Genre: Epic fantasy
Synopsis: Lift is a kid with Surgebinder powers, a companion spren who’d really rather be gardening, and a talent for utter wackiness. She’d prefer getting on with her urchin lifestyle, but the demigod wandering around killing people like her has other ideas–and she’s already on his radar. So she could either wait for him to kill again, eventually getting around to her, or she could–do what, exactly? Against a demigod? But either way, a confrontation is coming, with the lives of people like her at stake.
Series: A novella in the Stormlight Archive series.
POV: Third person limited.
I absolutely love the Stormlight Archives by Brandon Sanderson, and I’ve gushed about this series before. It’s rare for me to reread books, and yet I’ve already done so for both of the books in this series, and intend to do it again when the third book comes out (later this year!) This story follows a character who’s had a minor role in the series thus far, but is set to play a larger one in the future.
Lift is an orphan who’s always hungry, and always on the move. She has the power to affect friction, and uses it in the most inelegant ways possible. This, along with her personality, gets her into hilarious antics. Watching her work is just so enjoyable.
The story begins after her appearance in the second Stormlight Archives book, Words of Radiance. She’s already had her first run-in with the demigod serial killer. She saved a friend’s life, and he became an emperor. He invited her to stay with him indefinitely, eating as much food as she wanted and wearing comfortable clothes. So the first thing she does as the story opens, is to sneak out of the palace and take off to parts unknown by herself, without any money.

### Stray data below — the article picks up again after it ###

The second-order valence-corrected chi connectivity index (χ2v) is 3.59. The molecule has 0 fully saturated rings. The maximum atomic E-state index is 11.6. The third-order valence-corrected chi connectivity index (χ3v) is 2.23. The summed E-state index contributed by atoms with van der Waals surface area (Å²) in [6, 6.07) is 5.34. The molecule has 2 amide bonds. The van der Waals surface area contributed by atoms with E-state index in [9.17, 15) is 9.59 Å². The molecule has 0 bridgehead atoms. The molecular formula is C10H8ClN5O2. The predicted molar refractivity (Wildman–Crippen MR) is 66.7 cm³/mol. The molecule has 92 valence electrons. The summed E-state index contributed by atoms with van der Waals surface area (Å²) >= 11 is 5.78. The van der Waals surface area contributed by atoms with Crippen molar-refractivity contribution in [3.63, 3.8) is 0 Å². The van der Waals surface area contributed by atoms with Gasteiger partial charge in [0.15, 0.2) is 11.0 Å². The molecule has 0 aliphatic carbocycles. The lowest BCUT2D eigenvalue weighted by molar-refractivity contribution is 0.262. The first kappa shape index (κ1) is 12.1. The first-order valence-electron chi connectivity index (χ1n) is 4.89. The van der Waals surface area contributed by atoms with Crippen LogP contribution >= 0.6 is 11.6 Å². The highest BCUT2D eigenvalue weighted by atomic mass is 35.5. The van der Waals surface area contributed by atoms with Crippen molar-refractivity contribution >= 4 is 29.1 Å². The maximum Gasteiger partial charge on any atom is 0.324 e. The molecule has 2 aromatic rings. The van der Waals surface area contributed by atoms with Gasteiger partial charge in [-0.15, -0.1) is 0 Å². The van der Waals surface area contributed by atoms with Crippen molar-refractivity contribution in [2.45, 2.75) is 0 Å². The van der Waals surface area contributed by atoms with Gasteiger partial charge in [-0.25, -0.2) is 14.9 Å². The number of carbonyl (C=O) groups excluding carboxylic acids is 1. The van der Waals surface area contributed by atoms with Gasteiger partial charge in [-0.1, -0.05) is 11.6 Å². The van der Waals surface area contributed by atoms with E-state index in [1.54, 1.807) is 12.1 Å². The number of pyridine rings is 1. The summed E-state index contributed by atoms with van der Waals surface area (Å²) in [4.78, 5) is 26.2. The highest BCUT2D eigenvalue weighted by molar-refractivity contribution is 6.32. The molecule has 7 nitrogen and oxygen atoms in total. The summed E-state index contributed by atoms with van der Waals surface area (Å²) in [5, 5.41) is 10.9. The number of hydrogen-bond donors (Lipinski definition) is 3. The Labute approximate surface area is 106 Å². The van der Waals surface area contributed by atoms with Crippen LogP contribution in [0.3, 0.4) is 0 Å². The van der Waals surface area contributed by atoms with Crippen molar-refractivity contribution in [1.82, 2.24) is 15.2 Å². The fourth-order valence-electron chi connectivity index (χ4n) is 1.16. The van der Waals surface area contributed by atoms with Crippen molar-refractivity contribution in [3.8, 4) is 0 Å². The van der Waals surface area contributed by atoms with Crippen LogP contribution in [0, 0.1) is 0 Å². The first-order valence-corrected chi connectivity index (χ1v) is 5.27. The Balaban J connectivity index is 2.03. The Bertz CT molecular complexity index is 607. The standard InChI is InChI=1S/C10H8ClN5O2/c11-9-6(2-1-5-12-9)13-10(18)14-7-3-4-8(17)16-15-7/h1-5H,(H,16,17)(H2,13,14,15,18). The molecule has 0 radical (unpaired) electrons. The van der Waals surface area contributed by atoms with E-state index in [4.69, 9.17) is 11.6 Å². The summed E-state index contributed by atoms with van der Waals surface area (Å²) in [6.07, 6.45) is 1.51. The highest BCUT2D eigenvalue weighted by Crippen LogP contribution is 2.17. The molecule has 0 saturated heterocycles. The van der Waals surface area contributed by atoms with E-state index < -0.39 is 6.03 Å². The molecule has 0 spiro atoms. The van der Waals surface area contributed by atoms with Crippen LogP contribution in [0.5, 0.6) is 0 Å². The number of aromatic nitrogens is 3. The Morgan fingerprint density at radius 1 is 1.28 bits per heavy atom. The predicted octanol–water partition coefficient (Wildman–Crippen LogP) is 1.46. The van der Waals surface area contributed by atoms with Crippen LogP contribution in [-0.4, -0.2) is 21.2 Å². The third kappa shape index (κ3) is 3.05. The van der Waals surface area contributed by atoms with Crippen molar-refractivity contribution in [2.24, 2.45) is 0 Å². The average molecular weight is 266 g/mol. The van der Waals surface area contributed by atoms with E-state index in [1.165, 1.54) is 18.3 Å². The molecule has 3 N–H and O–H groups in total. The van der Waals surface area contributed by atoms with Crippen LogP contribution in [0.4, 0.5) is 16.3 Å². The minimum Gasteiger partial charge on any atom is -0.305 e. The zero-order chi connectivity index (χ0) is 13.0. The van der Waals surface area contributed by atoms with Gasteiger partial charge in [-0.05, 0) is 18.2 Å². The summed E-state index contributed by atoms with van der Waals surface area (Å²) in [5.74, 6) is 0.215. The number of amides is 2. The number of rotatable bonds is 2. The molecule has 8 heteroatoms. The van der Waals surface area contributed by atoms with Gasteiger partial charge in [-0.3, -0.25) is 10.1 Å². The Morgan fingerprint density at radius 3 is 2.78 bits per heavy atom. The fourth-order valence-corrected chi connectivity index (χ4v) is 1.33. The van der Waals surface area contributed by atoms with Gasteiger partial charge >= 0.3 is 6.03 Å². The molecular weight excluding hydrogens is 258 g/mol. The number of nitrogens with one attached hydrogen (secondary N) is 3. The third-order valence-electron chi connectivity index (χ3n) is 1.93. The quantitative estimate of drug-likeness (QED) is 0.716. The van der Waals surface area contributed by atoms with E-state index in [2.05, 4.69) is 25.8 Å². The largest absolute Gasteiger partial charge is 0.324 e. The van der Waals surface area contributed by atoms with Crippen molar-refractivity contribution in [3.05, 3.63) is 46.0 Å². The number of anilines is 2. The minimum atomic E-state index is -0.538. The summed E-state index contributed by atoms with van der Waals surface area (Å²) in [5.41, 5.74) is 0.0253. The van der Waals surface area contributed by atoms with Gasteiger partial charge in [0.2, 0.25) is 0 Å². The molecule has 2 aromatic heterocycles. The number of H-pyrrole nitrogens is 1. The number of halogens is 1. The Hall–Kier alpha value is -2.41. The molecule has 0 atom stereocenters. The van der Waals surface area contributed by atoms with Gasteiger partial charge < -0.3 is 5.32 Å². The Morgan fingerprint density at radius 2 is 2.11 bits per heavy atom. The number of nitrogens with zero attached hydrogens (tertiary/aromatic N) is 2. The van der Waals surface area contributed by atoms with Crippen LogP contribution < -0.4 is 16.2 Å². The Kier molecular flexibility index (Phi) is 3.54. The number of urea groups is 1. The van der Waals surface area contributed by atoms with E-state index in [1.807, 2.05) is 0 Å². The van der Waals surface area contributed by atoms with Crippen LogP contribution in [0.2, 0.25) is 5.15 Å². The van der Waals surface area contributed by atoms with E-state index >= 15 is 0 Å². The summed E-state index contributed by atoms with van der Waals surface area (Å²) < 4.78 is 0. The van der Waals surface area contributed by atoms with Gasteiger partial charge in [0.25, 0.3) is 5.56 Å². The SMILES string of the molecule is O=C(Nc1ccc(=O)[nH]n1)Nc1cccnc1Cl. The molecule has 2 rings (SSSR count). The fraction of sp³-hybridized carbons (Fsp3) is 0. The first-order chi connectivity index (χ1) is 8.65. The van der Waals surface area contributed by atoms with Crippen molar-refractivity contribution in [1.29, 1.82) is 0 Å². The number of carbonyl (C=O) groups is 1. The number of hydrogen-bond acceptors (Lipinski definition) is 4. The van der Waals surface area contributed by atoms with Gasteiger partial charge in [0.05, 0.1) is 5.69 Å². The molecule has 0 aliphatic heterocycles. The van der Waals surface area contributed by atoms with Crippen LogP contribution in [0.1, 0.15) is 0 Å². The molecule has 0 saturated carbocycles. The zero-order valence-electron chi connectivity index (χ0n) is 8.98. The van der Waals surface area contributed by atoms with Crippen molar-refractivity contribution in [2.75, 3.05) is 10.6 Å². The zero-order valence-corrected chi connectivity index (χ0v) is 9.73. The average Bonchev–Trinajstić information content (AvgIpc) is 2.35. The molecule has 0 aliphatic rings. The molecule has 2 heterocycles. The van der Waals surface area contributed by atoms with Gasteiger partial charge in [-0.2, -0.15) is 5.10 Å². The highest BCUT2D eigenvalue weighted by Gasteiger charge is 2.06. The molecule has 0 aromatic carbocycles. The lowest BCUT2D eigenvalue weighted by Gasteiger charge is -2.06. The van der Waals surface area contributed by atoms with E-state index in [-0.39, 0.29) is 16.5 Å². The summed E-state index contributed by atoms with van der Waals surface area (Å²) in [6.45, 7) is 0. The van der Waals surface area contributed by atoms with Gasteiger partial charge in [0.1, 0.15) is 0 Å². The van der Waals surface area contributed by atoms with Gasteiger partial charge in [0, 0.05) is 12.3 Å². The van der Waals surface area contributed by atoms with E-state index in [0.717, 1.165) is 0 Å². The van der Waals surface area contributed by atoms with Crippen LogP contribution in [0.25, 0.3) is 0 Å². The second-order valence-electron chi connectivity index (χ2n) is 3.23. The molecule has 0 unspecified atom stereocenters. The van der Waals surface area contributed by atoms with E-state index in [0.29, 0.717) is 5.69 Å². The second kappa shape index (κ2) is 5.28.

Or not entirely by herself, because her powers come with her bond to a spren, a kind of spirit, that only she can see–Wyndle. Poor, exasperated Wyndle, who just wants a nice, steady existence putting his exhibition talents on display. Instead, he’s following around an impulsive little girl who refuses to listen to him and thinks he eats souls. Which he would never.
Lift is carefree on the surface, and struggling to maintain her careless attitude underneath. I love how she has this irreverent, thoughtless manner, acting like she never thinks of anything beyond the present. Yet her actions belie that–she’ll end up in the same place as that serial killer, who she totally wasn’t following on purpose, despite having knowledge of where he’d be. She’ll re-purpose a thief’s stolen goods for the benefit of refugees, while insisting it was just a quick, easy way out of her own problems.
She’s not the more stereotypical ‘pretending not to care’ type–she pretends not to notice. She pretends that all she cares about is freedom. And it’s so clearly not true. Through the course of the story, Lift confronts her relationship with her more-complex-than-she-admits personality. And comes to terms with what’s holding her back.
Both Lift and Wyndle are so personable, and their banter is so entertaining. There’s always plenty to love in Brandon Sanderson’s writing–the worldbuilding, the creativity, the characterization. But in this novella, Lift and Wyndle’s personalities stand out as a huge part of what makes the story so engaging. I love these two, especially together.
Edgedancer is not only an interesting story, not only driven by an engaging duo, but also laced with subtle character development. It’s a really good read, and I can’t wait to see more of these characters.
“It’s everyone else that’s weird.”
Lift thought they tasted disgusting, and she’d once tried to eat a roofing tile.
“Just try not to die too violently…A nice rap on the head, rather than a disemboweling.”